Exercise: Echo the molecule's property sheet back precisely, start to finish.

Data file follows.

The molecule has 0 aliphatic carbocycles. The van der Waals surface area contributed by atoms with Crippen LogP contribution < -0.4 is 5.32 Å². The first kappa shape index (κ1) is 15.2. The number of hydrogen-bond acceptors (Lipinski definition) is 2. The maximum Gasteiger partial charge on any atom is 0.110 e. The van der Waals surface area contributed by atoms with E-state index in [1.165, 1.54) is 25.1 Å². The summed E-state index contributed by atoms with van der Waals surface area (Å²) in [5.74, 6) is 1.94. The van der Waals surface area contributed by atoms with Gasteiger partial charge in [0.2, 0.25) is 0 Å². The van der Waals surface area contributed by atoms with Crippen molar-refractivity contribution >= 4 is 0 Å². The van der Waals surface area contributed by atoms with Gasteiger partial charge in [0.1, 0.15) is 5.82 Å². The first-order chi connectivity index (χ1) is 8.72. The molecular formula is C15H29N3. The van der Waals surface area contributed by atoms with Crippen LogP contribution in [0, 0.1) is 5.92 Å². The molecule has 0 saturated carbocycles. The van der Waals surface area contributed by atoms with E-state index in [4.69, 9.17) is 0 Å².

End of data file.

The molecule has 0 aliphatic carbocycles. The van der Waals surface area contributed by atoms with Crippen LogP contribution < -0.4 is 5.32 Å². The first kappa shape index (κ1) is 15.2. The number of hydrogen-bond acceptors (Lipinski definition) is 2. The maximum Gasteiger partial charge on any atom is 0.110 e. The van der Waals surface area contributed by atoms with E-state index in [1.165, 1.54) is 25.1 Å². The summed E-state index contributed by atoms with van der Waals surface area (Å²) in [5.74, 6) is 1.94. The van der Waals surface area contributed by atoms with Gasteiger partial charge in [0.2, 0.25) is 0 Å². The van der Waals surface area contributed by atoms with Crippen molar-refractivity contribution >= 4 is 0 Å². The van der Waals surface area contributed by atoms with Gasteiger partial charge in [0.1, 0.15) is 5.82 Å². The first-order chi connectivity index (χ1) is 8.72. The molecular formula is C15H29N3. The van der Waals surface area contributed by atoms with Crippen LogP contribution in [0, 0.1) is 5.92 Å². The molecule has 0 saturated carbocycles. The van der Waals surface area contributed by atoms with E-state index in [4.69, 9.17) is 0 Å².